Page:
As the Awareness is developed through this exercise, as you actually become Aware of your surroundings and the objects within it, always verify your experiences at the end of the session. If in your Awareness, with your eyes closed, you discern a detail that you cannot credit to memory, get up and go look at the end of your session to see if it is there just as you were Aware of it in your meditation. If it was, make note of this and continue practicing correctly. If any of your experiences during the meditation prove wrong upon being checked, reel in your imagination with further Mental Discipline and practice more. Do this with all of your experiences. The more you are able to verify your successes, the more confidence you will build; the more you make note of your failures, the better you will be able to repair mistakes. This is also why the actual meditation focuses on your physical surroundings – physical surroundings can be verified easily, and once confidence is built as such, you can move on to metaphysical subjects with more skill and discernment later on.

The Meditative Development
of Psychic Discipline
In Two Exercises

1) Knowledge of Meditation Posture and the ability to relax the mind to Mental Silence.
2) The ability to breathe in a calm, controlled rhythm.    
3) The development of Internal Awareness, sufficient to discern different Qualities of The Psyche – stress, emotions, character traits – and how they influence you.

The progression of this practice may be a little different at first from some of the other exercises done before now. The whole of each exercise here is done easily, and is measured by the breath. The measure of progress here is thus quality over quantity. At first it may be difficult to exhale a Psychic Quality, such as nervousness or fear, but by focusing on the quality of each breath you will become better at the actual exercise. This means that although you may not be able to get rid of all of your nervousness with the full twenty breaths at first, with time you will refine this skill so that you may expel all of the quality with a single breath. With even further mastery of the exercise, you may learn to banish imbalances with a single thought, and this sort of skill is the purpose of this training. Through the meditative breathing exercise, the skill itself is refined while deeper Psychic Fortitude is developed – as there is success with this, Grounding is used throughout the day to deepen Fortitude even further and to maintain daily peace.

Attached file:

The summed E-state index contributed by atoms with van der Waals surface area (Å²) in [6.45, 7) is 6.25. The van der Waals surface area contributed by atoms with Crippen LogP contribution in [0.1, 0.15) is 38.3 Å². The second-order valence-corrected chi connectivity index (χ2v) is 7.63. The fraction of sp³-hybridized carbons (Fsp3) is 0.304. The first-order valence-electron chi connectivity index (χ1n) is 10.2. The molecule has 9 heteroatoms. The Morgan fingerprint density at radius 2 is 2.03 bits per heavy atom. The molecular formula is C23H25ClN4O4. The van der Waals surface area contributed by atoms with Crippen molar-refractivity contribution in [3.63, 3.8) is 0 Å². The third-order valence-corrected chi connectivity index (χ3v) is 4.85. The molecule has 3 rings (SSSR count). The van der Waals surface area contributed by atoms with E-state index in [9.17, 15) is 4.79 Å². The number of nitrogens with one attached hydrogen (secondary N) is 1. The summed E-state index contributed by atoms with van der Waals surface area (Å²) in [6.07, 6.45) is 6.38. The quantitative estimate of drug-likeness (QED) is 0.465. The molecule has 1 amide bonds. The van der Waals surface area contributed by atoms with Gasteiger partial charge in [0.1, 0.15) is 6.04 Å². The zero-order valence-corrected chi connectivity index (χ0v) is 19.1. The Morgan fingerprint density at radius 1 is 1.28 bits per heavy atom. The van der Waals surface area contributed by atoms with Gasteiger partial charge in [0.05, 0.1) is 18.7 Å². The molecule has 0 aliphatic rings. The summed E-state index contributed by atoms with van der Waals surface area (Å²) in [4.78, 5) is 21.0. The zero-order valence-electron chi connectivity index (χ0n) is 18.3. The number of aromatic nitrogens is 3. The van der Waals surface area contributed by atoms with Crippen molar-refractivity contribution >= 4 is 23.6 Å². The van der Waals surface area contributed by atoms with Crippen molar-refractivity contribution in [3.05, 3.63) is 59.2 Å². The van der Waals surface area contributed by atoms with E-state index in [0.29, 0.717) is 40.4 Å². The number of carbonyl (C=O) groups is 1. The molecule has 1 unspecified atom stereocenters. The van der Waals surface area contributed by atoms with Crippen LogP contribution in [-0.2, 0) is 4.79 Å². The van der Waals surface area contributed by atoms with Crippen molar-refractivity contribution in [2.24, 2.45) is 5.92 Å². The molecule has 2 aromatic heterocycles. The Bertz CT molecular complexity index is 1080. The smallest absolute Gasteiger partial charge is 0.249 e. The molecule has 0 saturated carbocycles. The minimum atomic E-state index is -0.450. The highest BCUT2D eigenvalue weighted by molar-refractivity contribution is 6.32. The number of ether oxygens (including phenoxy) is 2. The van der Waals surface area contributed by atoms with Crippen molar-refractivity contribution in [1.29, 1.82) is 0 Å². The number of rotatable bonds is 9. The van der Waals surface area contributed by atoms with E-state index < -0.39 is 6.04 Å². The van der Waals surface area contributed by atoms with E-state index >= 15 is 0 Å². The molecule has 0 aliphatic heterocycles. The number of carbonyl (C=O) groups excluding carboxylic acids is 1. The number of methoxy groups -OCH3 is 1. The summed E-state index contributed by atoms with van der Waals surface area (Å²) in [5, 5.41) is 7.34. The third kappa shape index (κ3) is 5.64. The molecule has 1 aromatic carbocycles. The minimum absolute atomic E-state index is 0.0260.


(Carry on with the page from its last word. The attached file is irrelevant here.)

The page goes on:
The Meditative Exercise of Psychic Breathing

Throughout the years, different circles of metaphysical practitioners have developed a plethora of different methods to practice Grounding. From simple thought control to elaborate and complex visualizations, the imagination and creativity of psychics and occultists have been long established. But for all of this imagination, many practitioners have overlooked the single most natural, almost universal method of Grounding. The one thing that everyone is told to do, even in daily mundane life: “when you are upset, breathe.” The following exercise will reveal a simple method of consciously breathing so that unwanted Psychic Qualities can be released through the breath, with no elaborate visualizations necessary. It is through this practice that the core principles of Grounding will be learned.

1) Take up your Meditation Posture and relax the mind to Mental Silence.